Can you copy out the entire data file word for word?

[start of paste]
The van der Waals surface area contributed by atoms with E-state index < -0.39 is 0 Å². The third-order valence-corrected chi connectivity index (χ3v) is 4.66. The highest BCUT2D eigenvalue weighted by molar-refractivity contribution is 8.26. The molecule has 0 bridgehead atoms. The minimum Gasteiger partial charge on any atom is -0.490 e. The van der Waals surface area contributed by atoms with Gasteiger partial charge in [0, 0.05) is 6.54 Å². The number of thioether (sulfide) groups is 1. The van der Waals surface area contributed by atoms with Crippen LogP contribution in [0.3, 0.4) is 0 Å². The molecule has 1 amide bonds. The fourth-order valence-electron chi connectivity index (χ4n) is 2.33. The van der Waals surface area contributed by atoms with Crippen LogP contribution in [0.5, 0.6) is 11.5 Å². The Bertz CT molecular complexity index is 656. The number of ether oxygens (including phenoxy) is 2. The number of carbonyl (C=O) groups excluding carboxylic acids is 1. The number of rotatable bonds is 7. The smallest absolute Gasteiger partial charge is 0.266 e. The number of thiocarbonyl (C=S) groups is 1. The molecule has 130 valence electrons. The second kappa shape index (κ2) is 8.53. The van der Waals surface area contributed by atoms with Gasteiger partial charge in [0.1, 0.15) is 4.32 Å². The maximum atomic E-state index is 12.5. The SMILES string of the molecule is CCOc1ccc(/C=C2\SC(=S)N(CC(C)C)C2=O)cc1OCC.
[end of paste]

The van der Waals surface area contributed by atoms with E-state index < -0.39 is 0 Å². The third-order valence-corrected chi connectivity index (χ3v) is 4.66. The highest BCUT2D eigenvalue weighted by molar-refractivity contribution is 8.26. The molecule has 0 bridgehead atoms. The minimum Gasteiger partial charge on any atom is -0.490 e. The van der Waals surface area contributed by atoms with Gasteiger partial charge in [0, 0.05) is 6.54 Å². The number of thioether (sulfide) groups is 1. The van der Waals surface area contributed by atoms with Crippen LogP contribution in [0.3, 0.4) is 0 Å². The molecule has 1 amide bonds. The fourth-order valence-electron chi connectivity index (χ4n) is 2.33. The van der Waals surface area contributed by atoms with Crippen LogP contribution in [0.5, 0.6) is 11.5 Å². The Bertz CT molecular complexity index is 656. The number of ether oxygens (including phenoxy) is 2. The number of carbonyl (C=O) groups excluding carboxylic acids is 1. The number of rotatable bonds is 7. The smallest absolute Gasteiger partial charge is 0.266 e. The number of thiocarbonyl (C=S) groups is 1. The molecule has 130 valence electrons. The second kappa shape index (κ2) is 8.53. The van der Waals surface area contributed by atoms with Gasteiger partial charge in [0.1, 0.15) is 4.32 Å². The maximum atomic E-state index is 12.5. The SMILES string of the molecule is CCOc1ccc(/C=C2\SC(=S)N(CC(C)C)C2=O)cc1OCC.